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Showing posts with label The Times. Show all posts
Showing posts with label The Times. Show all posts

Saturday, 11 May 2013

YES campaign becalmed or going backwards? Angus Macleod and Gerry Hassan on Good Morning Scotland

Angus Macleod: "The SNP and the YES Campaign have been unable to answer the questions the electorate are asking."

The SNP and the YES Campaign ARE answering the questions the electorate are asking, Angus - in policy papers, online, on the media, on the doorsteps, in leaflets and information sheets.
What they are not doing is answering the Unionist press version of what the electorate are asking, or more accurately, what you would like them to ask - negative questions with a closed agenda. And of course, your paper, The Times, and the others have no interest in publishing the real answers and facts given.

We are in a war of facts and ideals - I know what side you are on and what side I am on, and I and thousands like me are working tirelessly to get the real answers and the true facts out to the Scottish electorate, who, as you rightly say, are intelligent - and will listen and evaluate.

Gerry Hassan: "Basically, I think the SNP are in the wrong strategy, wrong question, wrong timescale."

Angus Macleod: "Gerry's absolutely right .."

Well, that was really helpful, Gerry - advanced the cause of independence no end ... acting as straight man, feeding lines to The Unionist Times correspondent.

Tuesday, 13 December 2011

The EU Fiasco, the British Bulldog and the referendum timing.

I feel instinctively European in cultural and political terms, because I am a member of a dwindling demographic that remembers what Europe was like before the European Union: I know what Europe has accomplished and the fate it has protected me and my family from for over fifty years. Contrary to right-wing myths, it wasn’t WMDs that kept Europe from internecine strife, it was the institutions of the European Community, initially an economic union (the EEC) and now a political union.

So it was was incredulity, then contempt, followed by sadness and a deep anger that I watched the Cameron fiasco unfold. The signs were clear last Wednesday at Prime Minister’s Questions in Westminster. One after another, right-wing Tory eurosceptics - or rather europhobics - stood up, in an orchestrated public lobbying of their own leader, mouthing jingoistic nonsense about the British Bulldog and the need to stand firm against the wickedness of Brussels. The same mob welcomed him back from his European negotiating disaster as a conquering hero, with one nauseating, fawning speech after another.

The British Bulldog is now an out-of-control pit bull, rampaging uncontrolled by its anti-social and irresponsible owner, the UK right-wing establishment, posing a threat to the stability of all its neighbours. But they have responded quickly and effectively by placing a cordon sanitaire around it, marginalising its baleful influence on civilised behaviour, then ignoring it while they get on with real life.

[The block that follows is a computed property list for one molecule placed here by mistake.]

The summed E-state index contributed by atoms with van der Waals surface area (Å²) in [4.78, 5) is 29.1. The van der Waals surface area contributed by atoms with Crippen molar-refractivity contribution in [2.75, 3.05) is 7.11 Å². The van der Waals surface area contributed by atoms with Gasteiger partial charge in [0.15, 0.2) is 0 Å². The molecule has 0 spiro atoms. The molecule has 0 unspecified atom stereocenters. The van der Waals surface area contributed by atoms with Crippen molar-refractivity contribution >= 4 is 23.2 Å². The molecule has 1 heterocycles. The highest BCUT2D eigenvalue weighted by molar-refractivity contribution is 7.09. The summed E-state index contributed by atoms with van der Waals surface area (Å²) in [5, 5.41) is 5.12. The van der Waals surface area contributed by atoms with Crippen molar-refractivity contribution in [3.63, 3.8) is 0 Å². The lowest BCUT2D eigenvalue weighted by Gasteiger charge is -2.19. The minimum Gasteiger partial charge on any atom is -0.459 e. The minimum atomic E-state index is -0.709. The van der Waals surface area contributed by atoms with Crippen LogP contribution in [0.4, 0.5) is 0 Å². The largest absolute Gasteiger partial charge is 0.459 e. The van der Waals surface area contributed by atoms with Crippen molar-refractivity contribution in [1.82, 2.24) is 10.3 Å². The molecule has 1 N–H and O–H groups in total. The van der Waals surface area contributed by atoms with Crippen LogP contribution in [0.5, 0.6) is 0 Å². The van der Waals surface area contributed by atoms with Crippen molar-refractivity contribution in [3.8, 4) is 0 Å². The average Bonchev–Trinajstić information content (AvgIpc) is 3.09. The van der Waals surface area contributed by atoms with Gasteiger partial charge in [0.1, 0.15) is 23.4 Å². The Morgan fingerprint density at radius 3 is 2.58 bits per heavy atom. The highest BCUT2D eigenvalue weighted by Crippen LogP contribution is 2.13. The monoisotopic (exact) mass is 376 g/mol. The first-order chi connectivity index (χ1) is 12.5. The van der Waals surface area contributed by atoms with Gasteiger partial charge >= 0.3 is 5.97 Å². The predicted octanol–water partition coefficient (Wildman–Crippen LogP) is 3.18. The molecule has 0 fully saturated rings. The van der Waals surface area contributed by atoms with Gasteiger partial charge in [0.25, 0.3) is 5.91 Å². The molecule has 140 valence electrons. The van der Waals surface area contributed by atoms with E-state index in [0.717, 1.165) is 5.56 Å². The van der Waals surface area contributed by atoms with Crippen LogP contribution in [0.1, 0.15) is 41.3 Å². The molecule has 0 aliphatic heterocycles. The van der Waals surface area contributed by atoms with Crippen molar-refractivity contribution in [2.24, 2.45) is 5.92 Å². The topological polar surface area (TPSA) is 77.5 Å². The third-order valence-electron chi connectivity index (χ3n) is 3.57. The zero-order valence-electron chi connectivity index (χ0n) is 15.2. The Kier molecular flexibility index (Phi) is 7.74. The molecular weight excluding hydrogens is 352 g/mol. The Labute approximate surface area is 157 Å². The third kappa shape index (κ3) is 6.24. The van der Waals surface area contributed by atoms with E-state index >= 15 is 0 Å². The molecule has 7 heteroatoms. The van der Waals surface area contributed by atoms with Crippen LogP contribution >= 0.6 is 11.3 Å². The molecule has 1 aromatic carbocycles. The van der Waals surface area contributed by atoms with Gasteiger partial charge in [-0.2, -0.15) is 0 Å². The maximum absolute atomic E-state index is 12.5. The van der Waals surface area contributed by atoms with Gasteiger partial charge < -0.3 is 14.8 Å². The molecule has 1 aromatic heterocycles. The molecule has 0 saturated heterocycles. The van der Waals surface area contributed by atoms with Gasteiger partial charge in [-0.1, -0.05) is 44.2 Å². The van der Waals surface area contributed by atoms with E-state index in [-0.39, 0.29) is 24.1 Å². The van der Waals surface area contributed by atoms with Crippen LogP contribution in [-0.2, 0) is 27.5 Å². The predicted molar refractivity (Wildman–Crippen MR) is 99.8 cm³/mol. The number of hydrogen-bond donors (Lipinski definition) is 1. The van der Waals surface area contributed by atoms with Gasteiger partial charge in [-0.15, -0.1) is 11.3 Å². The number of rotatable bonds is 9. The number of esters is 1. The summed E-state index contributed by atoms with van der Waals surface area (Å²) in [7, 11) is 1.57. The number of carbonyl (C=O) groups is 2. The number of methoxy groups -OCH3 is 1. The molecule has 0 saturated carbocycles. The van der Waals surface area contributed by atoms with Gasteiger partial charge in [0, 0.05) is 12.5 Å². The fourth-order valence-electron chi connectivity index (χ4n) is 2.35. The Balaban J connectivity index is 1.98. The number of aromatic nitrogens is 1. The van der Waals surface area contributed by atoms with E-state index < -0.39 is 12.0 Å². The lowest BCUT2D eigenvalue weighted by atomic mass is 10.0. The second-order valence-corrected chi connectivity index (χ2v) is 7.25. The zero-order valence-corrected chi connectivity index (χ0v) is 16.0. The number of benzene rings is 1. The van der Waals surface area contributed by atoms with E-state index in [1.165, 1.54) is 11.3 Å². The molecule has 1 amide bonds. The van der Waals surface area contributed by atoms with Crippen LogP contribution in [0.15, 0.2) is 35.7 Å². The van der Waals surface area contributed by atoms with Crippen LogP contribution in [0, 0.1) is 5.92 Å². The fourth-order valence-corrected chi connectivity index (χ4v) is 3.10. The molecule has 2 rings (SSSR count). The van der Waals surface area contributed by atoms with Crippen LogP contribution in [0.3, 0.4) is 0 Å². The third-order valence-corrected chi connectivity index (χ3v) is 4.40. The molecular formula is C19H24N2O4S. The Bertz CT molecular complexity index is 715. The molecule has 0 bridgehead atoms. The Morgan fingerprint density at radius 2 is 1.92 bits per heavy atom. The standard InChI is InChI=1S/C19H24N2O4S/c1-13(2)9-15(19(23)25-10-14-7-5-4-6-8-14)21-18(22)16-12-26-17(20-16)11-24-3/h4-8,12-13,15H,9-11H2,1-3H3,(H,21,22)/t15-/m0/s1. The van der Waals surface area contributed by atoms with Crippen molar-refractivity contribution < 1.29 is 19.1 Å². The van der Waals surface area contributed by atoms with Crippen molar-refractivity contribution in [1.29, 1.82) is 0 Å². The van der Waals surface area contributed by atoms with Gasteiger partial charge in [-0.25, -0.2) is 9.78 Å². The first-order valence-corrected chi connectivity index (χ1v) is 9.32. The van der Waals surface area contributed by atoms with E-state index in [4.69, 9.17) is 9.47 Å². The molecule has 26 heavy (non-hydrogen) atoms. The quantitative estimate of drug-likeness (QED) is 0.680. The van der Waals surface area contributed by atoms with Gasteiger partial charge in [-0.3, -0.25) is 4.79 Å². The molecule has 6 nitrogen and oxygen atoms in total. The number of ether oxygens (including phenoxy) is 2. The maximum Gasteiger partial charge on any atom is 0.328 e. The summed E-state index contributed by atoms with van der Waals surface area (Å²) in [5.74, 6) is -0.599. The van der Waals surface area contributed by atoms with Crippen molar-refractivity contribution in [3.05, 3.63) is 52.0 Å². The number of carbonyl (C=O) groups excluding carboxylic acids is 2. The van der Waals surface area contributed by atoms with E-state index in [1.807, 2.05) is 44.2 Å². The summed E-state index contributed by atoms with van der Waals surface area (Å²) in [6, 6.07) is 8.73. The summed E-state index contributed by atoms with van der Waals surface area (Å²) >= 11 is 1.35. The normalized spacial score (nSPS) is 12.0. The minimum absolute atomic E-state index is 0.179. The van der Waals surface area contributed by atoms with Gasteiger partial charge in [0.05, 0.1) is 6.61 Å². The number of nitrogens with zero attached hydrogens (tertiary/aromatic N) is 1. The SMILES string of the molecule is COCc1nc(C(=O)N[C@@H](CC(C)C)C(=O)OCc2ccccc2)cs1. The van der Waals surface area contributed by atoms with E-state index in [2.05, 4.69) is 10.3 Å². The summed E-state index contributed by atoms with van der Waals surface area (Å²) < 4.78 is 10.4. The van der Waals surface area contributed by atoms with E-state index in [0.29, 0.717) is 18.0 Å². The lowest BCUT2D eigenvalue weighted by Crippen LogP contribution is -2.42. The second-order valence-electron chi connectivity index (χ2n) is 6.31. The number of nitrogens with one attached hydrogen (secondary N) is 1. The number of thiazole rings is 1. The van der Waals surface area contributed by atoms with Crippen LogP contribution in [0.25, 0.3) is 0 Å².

This unfortunately creates problems not just for the immature and selfish owner of the dog, but for his immediate and extended family and his entirely innocent neighbours, who are now going to find major obstacles in interacting with the wider community on which they are dependent.

One neighbour in particular, Scotland, has been concerned for some time about this dog and its owner, and their plans to get clear of them - while respecting and pitying his unfortunate family - are well-advanced. But in view of recent extreme behaviour by the British Bulldog, they may have to accelerate them.

I think I’ve taken that rather tortured analogy as far as I can. But one more comment.  Today’s G2 Guardian supplement revealed that Cameron deliberately keeps a full bladder before important meetings and speeches to maintain focus and concentration. Perhaps that explains his odd, tight-mouthed look – but the result at the EU summit was that he pissed all over his relationship with 26 members states.

Right at this moment, the 26 countries are in deep difficulty in reaching a deal, and if they don’t, it will be disaster of global proportions, not just European. What is abundantly clear is that the UK could have been part of those discussions without having sacrificed anything, had Cameron stayed to negotiate and influence, instead of posturing. Deal or no deal, the 26 countries won’t easily forget that he opted out.


On Sunday - blog link – I wrote the following -

I think the Scottish Government may have to re-think its timescale for the independence referendum, and by that, I mean bring it forward. 2014 at the earliest is now beginning to look like too late.

Today, the Times has a two-page spread on its own Ipsos MORI commissioned poll on the timing of the referendum. The First Minister has made it clear that he is still committed to his second half of the term timescale, but I suspect the pressures will grow, not from the unionists, with their early-referendum-and-fail scenario, but from a much wider constituency, including among SNP voter and supporters.

The results for those certain to vote were as follows -

1st question - the ‘devo max’ option: 68% in favour  among those certain to vote. 28% disagree with 4% undecided.

2nd question - the independence option: 38% in favour among those certain to vote. 57% disagree with 5% undecided.

The timing of the referendum:

As soon as possible: 33% in favour among those certain to vote.

Within the next two years: 31% in favour among those certain to vote.

Between two and five years from now: 29% in favour among those certain to vote.

There should never be a referendum: 3% in favour among those certain to vote.